Author's Preface

For Makt Myrkranna, the Icelandic Edition of Dracula (1901)

The reader of this story will very soon understand how the events outlined in these pages have been gradually drawn together to make a logical whole. Apart from excising minor details which I considered unnecessary, I have let the people involved relate their experiences in their own way; but, for obvious reasons, I have changed the names of the people and places concerned. In all other respects I leave the manuscript unaltered, in deference to the wishes of those who have considered it their duty to present it before the eyes of the public.

I am quite convinced that there is no doubt whatever that the events here described really took place, however unbelievable and incomprehensible they might appear at first sight. And I am further convinced that they must always remain to some extent incomprehensible, although continuing research in psychology and natural sciences may, in years to come, give logical explanations of such strange happenings which, at present, neither scientists nor the secret police can understand. I state again that this mysterious tragedy which is here described is completely true in all its external respects, though naturally I have reached a different conclusion on certain points than those involved in the story. But the events are incontrovertible, and so many people know of them that they cannot be denied. This series of crimes has not yet passed from the memory – a serious of crimes which appear to have originated from the same source, and which at the same time created as much repugnance in people everywhere as the murders of Jack the Ripper, which came into the story a little later. Various people’s minds will go back to the remarkable group of foreigners who for many seasons together played a dazzling part in the life of the aristocracy here in London; and some will remember that one of them disappeared suddenly without apparent reason, leaving no trace. All the people who have willingly –or unwillingly– played a part in this remarkable story are known generally and well respected. Both Jonathan Harker and his wife (who is a woman of character) and Dr. Seward are my friends and have been so for many years, and I have never doubted that they were telling the truth; and the highly respected scientist, who appears here under a pseudonym, will also be too famous all over the educated world for his real name, which I have not desired to specify, to be hidden from people – least of all those who have from experience learnt to value and respect his genius and accomplishments, though they adhere to his views on life no more than I. But in our times it ought to be clear to all serious-thinking men that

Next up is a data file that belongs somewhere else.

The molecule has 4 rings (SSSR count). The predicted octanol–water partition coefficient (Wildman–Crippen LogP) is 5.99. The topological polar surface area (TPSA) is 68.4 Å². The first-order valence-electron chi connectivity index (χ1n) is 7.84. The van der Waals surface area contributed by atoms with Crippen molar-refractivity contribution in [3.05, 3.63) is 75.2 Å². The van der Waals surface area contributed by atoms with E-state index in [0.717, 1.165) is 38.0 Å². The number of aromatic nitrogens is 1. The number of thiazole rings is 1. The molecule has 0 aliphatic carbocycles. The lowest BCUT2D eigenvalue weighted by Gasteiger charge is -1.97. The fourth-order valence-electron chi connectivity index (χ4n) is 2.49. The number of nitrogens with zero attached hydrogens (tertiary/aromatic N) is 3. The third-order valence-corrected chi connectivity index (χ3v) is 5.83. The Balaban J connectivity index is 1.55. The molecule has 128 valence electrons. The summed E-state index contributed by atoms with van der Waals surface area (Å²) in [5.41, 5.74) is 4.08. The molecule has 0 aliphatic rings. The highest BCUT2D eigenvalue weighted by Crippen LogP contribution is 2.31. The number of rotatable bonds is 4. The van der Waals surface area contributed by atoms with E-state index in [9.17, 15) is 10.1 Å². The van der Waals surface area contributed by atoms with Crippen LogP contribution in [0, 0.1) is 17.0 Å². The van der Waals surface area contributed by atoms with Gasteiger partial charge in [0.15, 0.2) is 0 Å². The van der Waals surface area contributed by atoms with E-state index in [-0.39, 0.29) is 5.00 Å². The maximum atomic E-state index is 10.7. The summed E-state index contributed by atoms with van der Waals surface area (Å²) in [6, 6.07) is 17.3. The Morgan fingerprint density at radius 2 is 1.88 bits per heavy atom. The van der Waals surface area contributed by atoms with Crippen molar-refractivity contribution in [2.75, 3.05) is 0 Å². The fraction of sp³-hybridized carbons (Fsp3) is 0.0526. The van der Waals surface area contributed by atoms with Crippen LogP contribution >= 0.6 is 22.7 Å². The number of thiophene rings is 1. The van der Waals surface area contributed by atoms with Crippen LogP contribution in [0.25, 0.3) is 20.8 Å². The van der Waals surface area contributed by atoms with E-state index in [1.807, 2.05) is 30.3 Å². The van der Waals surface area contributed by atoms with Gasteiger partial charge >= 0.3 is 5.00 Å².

"There are more things in heaven and earth
than are dreamt of in your philosophy."

London,
August 1898

B. S.